With all the biographies that have been written about Roman Polanski over the years—Thomas Kiernan’s ROMAN POLANSKI STORY, Barbara Leaming’s POLANSKI, Polanski’s own ROMAN, etc.—it was inevitable that a dramatic film chronicle of Polanski would turn up (if not several). POLANSKI UNAUTHORIZED is the first such film, and probably not the last.
This no budgeter actually got a U.S. theatrical release in early 2009 under the title POLANSKI (the “UNAUTHORIZED” was added for the DVD release). Unfortunately for writer-producer-director-star Damian Chapa, that release occurred several months prior to Roman Polanski’s much publicized September ‘09 arrest, which might have ignited some interest in the film—or maybe not.
Chapa is a prolific supporting actor and director of low budget features, with titles like KILL YOU TWICE, SHADE OF PALE, and DEATH OF EVIL to his credit (no, I haven’t heard of any of those films either!). A forthcoming project is BRANDO UNAUTHORIZED, which is supposed to do for Marlon Brando what POLANSKI UNAUTHORIZED did for Mr. Polanski.
Anyway: Chapa’s Roman Polanski is a Polish filmmaker living in America who, as this film opens, is up to no good: he’s seducing a 13-year-old girl in his pal Jack Nicholson’s pool house as part of an ersatz photo shoot. As the vile seduction proceeds we flash back on Polanski’s late-1960s meeting with his wife Sharon Tate and his childhood as a Jew in Nazi occupied Poland, when his parents were apparently taken away from him in a teary and melodramatic scene. His mother (according to this film) was later interrogated by Nazi officers at Auschwitz and given a “good shower” in a gas chamber—which we get to see every bit of.
Further flashbacks show Polanski making an alliance with Church of Satan founder Anton LaVey, whose Satanic powers apparently cursed Polanski’s life forevermore, and freaking out over the news that his wife is pregnant, which threatens his hedonistic lifestyle (“I’m a leopard,” he complains, “I can’t change my spots!”). We also see his eventual arrest for the rape of the 13-year-old girl, and the arresting officers’ bemusement that Polanski doesn’t understand the consequences of his actions.
As a climax we see Sharon Tate and several acquaintances brutally slaughtered by members of Charles Manson’s “family” while Polanski is out—having sex with another woman! It all concludes with Polanski’s statutory rape trial, after which he abruptly hops on a plane to Europe. There he remains for the rest of his life.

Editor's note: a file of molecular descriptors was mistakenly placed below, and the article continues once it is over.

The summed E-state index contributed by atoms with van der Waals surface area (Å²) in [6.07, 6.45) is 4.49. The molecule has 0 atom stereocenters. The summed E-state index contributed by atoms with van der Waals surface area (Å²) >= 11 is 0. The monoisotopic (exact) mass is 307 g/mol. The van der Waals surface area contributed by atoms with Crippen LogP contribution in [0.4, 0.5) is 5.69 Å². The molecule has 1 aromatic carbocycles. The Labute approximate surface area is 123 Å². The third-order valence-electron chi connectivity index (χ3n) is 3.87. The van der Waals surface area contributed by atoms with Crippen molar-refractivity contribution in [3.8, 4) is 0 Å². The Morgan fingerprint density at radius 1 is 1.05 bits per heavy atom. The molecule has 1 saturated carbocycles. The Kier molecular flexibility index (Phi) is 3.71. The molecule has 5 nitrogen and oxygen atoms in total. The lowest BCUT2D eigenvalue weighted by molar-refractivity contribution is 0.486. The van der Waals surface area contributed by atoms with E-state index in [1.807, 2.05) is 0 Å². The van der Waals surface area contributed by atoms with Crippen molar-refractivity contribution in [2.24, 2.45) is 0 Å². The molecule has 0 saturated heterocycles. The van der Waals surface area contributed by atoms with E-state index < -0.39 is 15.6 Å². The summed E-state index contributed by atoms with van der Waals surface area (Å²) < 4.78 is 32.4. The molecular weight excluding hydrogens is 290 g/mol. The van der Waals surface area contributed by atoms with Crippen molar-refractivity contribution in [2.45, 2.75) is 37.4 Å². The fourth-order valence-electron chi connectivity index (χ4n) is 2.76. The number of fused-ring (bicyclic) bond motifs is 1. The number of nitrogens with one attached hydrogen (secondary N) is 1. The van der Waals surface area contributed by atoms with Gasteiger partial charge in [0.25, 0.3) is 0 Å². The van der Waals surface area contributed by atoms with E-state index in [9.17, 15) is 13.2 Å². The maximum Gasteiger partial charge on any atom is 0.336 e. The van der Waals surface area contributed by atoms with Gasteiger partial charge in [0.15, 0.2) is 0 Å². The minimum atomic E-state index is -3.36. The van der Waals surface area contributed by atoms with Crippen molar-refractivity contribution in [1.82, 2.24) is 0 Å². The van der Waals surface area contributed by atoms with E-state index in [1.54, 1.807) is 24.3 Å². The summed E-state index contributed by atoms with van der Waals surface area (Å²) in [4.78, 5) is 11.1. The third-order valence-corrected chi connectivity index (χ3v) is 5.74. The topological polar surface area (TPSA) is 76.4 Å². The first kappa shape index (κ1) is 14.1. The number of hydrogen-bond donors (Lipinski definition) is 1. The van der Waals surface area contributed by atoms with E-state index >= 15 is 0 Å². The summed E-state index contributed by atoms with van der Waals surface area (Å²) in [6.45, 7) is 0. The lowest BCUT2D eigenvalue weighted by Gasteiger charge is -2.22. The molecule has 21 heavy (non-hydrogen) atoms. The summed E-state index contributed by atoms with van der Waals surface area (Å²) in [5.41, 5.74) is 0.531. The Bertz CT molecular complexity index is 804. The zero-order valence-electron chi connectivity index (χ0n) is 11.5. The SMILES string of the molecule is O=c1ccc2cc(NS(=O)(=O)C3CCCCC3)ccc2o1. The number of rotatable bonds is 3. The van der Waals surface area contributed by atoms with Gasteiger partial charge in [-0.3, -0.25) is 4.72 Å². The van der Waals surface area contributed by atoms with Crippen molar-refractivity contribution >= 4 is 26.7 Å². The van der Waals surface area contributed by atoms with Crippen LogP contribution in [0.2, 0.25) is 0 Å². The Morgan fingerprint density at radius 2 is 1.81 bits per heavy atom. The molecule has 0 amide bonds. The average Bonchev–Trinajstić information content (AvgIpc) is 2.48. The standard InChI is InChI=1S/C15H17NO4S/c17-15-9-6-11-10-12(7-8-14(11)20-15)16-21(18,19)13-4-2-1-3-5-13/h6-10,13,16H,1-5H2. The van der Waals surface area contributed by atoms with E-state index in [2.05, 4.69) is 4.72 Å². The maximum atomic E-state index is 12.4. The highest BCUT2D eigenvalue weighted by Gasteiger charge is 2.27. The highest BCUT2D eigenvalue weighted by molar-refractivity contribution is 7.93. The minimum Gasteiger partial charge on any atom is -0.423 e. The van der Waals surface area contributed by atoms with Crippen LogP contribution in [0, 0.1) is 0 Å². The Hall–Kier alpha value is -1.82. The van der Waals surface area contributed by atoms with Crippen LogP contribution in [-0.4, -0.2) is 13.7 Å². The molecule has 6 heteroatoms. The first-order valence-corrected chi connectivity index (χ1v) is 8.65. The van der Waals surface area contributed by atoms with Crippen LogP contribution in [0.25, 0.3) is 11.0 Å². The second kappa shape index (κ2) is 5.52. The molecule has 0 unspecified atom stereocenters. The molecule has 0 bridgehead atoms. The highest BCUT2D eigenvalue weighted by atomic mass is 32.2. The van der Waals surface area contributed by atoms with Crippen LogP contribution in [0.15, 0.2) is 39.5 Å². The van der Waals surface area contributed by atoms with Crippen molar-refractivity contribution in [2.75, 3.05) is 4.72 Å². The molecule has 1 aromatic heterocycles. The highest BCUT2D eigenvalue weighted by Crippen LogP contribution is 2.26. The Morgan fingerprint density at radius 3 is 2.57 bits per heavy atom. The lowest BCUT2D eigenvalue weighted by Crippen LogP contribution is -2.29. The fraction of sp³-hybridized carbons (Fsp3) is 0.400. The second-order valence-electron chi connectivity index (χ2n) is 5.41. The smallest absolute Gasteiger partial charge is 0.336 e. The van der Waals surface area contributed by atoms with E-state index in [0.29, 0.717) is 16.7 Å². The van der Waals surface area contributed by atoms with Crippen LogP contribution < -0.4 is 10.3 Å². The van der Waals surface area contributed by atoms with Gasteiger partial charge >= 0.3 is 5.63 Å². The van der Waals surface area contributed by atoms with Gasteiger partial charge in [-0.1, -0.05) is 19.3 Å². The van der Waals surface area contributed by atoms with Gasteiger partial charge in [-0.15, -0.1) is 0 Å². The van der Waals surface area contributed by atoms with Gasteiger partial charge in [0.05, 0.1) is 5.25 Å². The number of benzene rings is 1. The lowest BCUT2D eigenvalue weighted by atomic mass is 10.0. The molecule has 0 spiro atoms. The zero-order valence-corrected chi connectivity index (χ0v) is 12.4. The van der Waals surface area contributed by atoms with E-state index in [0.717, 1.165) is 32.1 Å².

I’ll give writer-director Damian Chapa credit for adequately compressing Roman Polanski’s life (the interesting parts of it, anyway) into a 90-minute timeframe. He does this by intercutting the three major events of Polanski’s existence: his childhood, Sharon Tate’s murder and the molestation. This approach is far too ambitious, alas, for Chapa’s limited budget and talents.
The film suffers from tacky digital photography and an overly shrill, melodramatic tone that sacrifices historical accuracy for TV movie-esque sensationalism. Among other questionable elements, Chapa has Polanski tormented by Nazi-tinged flashbacks during his rape of the girl and alleges that he witnessed his mother getting manhandled at Auschwitz, neither of which has any basis in reality. The same can be said for the ludicrous impersonations, by various no-name actors, of Sharon Tate, Frank Sinatra, Mia Farrow, John Cassavetes and other famous folk.
The best performance, unexpectedly enough, is by Damian Chapa himself in the title role. He looks somewhat like Roman Polanski and adequately captures Polanski’s oily European charm (although Chapa’s Roman Polanski is prone to bouts of public hysteria, which the real Polanski never was). In fact, based on this film I’d say Chapa is best sticking to acting.
Director/Producer: Damian Chapa
Screenplay: Damian Chapa, Carlton Holder
Cinematography: Pierre Chemaly
Editing: Keita Ideno
Cast: Damian Chapa, Thomas Druilhet, Leah Grimsson, Silvia Suvadova, Christian Serritello, Elena Talan, Kathleen Gregory, Robert McAtee, Charles Power, Elena Talan